Although it may be an obvious fact, it must be said; sleep is an integral part of our lives. A good night’s sleep allows the body and brain to rest.


While we sleep, our immune system goes on high alert and scans the body for infection. Our brain converts short term memories into long term storage, a process called consolidation. And lastly, our conscious brain temporarily takes the back seat while our subconscious runs loose.

When sleep quality starts to diminish, consequences are felt immediately and their detrimental effects accumulate over time. Studies suggest that poor sleep (or less than 7 hours per night) increases one’s chances of heart disease, obesity, depression and even diabetes. Yikes!


“OK you’ve scared me enough Dr. Manning- what am I going to do to start sleeping better??”


While often a challenging chronic health issue, insomnia is one of the most responsive conditions to naturopathic treatment modalities. The solution for you could be an easy switch or it may require a comprehensive evaluation and plan- always check with your doctor before initiating any treatments listed in this article.


Below you will find an overview of naturopathic approaches to insomnia- split into three parts:


  1. Insomnia Basics: finding the root cause and lifestyle interventions
  2. Botanical and nutraceutical treatments for insomnia
  3. Investigating insomnia: when treatments aren’t helping


Insomnia Basics: finding the root cause and lifestyle interventions

Treatment for insomnia should never be “one size fits all.” As always in naturopathic medicine, identifying and addressing the root cause of why you can’t sleep is paramount to treatment success and long term cure.


So… Why can’t I sleep?

Looking deeply and with depth at your problem can help you identify the reason why sleep is not a satisfying, refreshing experience. Your doctor may ask the following questions:

  • Do you have trouble falling asleep?
  • Do you have trouble staying asleep?
  • Do you wake often throughout the night?
  • How much time do you spend in bed? Sleeping? Doing other activities in bed like reading, watching TV, eating?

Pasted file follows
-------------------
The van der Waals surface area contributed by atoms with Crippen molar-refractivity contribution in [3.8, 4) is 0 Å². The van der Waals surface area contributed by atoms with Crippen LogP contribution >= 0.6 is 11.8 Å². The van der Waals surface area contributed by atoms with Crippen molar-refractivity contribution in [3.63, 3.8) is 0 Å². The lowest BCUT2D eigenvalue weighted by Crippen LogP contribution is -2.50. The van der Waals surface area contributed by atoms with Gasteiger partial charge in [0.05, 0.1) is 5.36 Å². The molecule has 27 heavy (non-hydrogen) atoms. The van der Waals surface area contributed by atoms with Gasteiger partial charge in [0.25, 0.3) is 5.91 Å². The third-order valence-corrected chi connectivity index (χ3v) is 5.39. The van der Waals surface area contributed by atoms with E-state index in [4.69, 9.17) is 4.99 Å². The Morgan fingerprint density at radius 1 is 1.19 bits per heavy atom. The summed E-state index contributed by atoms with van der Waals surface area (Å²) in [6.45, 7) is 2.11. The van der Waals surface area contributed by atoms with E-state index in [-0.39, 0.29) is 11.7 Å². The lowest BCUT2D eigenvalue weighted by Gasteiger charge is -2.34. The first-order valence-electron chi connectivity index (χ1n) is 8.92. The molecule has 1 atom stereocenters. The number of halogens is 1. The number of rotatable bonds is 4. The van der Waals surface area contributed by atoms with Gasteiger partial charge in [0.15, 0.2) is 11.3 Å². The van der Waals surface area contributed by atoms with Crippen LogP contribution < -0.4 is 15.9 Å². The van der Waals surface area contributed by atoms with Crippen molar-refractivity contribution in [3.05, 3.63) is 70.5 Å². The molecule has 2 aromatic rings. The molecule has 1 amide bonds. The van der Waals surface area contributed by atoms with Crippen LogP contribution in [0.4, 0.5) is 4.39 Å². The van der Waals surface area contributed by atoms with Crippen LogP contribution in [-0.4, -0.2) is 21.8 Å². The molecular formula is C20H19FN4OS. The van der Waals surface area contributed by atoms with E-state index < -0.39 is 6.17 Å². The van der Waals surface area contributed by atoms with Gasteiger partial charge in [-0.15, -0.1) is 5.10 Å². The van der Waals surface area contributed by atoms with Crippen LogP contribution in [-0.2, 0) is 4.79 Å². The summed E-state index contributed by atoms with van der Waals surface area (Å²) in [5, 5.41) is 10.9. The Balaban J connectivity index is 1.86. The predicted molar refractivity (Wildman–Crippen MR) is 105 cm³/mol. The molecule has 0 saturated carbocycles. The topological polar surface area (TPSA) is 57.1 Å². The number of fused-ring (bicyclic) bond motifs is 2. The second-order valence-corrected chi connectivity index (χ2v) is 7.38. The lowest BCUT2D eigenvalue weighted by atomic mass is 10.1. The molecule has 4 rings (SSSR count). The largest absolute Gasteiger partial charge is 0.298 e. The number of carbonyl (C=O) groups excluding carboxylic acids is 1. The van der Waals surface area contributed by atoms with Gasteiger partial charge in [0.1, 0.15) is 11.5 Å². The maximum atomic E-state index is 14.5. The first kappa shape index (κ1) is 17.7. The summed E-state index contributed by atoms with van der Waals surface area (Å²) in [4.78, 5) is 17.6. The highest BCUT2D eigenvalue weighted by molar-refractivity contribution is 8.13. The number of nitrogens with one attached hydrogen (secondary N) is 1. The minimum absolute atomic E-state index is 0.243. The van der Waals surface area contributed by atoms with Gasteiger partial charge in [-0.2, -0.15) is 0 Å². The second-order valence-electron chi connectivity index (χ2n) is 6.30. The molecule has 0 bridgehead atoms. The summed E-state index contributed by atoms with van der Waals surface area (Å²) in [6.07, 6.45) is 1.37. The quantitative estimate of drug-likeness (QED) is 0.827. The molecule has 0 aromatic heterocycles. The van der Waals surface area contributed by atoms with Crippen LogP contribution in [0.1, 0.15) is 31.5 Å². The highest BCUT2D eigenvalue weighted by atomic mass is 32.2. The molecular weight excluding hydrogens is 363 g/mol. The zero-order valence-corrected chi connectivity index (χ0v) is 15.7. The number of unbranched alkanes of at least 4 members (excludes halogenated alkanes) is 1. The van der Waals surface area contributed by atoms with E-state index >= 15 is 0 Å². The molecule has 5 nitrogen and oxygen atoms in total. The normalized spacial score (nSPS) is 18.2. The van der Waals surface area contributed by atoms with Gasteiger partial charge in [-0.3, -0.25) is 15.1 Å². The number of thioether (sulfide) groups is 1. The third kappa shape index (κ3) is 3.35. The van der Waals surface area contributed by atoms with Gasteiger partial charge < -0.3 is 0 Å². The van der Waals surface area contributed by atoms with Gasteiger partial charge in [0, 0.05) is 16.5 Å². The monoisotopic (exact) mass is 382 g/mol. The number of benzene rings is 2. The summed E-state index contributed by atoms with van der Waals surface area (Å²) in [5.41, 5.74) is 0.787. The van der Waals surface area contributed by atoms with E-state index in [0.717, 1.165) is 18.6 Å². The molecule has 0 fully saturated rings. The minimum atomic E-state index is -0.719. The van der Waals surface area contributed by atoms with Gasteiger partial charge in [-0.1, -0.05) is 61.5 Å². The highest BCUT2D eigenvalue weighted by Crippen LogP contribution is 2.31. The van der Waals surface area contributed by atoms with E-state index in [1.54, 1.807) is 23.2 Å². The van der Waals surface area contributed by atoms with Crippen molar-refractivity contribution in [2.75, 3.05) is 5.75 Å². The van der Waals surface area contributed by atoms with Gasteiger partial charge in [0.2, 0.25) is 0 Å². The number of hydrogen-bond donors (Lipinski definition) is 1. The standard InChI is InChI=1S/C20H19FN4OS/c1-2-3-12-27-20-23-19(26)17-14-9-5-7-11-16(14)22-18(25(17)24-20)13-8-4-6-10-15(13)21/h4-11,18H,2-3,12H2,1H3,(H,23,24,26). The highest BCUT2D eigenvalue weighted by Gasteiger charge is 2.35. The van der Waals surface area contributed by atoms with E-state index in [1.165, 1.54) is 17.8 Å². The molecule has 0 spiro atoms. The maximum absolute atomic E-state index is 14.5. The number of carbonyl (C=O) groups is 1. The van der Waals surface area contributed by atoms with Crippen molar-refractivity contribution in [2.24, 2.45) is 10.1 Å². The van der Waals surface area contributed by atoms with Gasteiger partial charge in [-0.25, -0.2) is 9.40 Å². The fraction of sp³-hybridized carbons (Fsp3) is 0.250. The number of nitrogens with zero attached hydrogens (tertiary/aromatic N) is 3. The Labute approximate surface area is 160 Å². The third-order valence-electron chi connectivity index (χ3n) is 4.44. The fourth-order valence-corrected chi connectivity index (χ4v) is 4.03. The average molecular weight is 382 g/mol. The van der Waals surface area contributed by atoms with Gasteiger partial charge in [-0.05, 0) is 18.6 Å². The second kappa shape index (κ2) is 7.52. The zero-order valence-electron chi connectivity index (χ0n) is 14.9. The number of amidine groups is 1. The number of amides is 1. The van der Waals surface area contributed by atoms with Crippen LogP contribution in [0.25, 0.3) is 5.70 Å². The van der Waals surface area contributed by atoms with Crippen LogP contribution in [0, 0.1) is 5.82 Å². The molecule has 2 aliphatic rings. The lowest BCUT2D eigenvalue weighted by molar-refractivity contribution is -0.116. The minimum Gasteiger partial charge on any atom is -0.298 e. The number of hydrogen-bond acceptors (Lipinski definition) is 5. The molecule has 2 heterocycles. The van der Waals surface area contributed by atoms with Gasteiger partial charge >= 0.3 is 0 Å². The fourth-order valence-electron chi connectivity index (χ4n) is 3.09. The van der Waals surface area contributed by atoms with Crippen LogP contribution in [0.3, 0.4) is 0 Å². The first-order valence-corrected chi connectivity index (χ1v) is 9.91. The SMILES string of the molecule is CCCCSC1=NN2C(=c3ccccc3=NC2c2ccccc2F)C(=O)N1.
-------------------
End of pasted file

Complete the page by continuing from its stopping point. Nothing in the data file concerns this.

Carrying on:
• What is your work/school/home schedule like?

Some causes of insomnia are obvious while others may take a little digging (e.g .nutrition, pain, medications, anxiety) and maybe testing for a thyroid disorder, a blood sugar problem or cortisol dysregulation among others.


Food, News and Booze

Do you eat large meals shortly before bedtime? Do you watch headline news at night? Do you engage in a liquor, beer or wine night cap most evenings? These all have the potential to significantly interfere with your body’s “winding down” process, either by causing a spike in your blood sugar or even worse- a spike in your body’s stress hormone, cortisol.


Experiment this week by replacing your evening TV time with a relaxing book, a warm bath or gentle stretches before bed. Save the headline news for the following morning or afternoon.

Aim to eat your last meal for the day at least 60-90 minutes before you hit the hay, that way your body will be finished digesting food once it’s time to sleep. If you find yourself hungry before bedtime, eat a light protein-focused snack like veggie sticks, nut butter, hummus, hardboiled egg or a small piece of cheese.


Aim to limit your exposure to inflammatory or stimulating social media, television or music if you’re the sensitive type. Often, these images, words and/or articles linger in our subconscious mind long afterward and inhibit truly restful sleep.


Ready… Set… Sleep! Establishing a Bedtime Routine

The body responds surprisingly well to routine. If you regularly repeat a similar sequence events leading up to bedtime your body will begin to learn that these activities equal sleep- and over time it will become easier to fall asleep. There is a practice called sleep hygiene that outlines several practices for attaining satisfying sleep. More info regarding this can be found here.


Try brushing your teeth, changing into your PJ’s, dimming the lights, etc. in the exact same order every night for a week. Notice if your body begins to relax and prepare for sleep as soon as you start that routine. Often, preparing our bag, supplies, outfits, etc. for the following day can make us feel less stressed and more clear-minded as we drift off to sleep.


Other lifestyle tips for sleep

Meditation offers a multitude of benefits for sleep. Try mindfulness meditation, progressive muscle relaxation, loving kindness or mantra meditations. Meditation can be self-guided or guided by a podcast, audio recording or book. Stretching, yoga and tai chi are also great ways to enhance your sleep if you prefer movement meditation. Journaling our day, our thoughts or even our concerns can help free more of our mental space for rest, sleep and rejuvenation.


Napping is a great way to recover from a poor night’s sleep, however it can interfere with the following night’s sleep. If you must nap, limit to 30 minutes only and avoid napping too late in the evening.



Exercise is the one of the most underrated, untold secrets in medicine. The benefits of regular exercise (150 minutes per week, to be exact) are immense. Regular exercise not only helps us sleep better at night, it improves almost every aspect of our health. Start small: a few minutes per day or a few days per week. Increase your amount/intensity slowly and ask for guidance if you run into difficulties or develop pain in your joints.


Sweet dreams!


Image courtesy of


Coming up next: Botanical and nutraceutical approaches to insomnia.


– “Sleep and Chronic Disease,”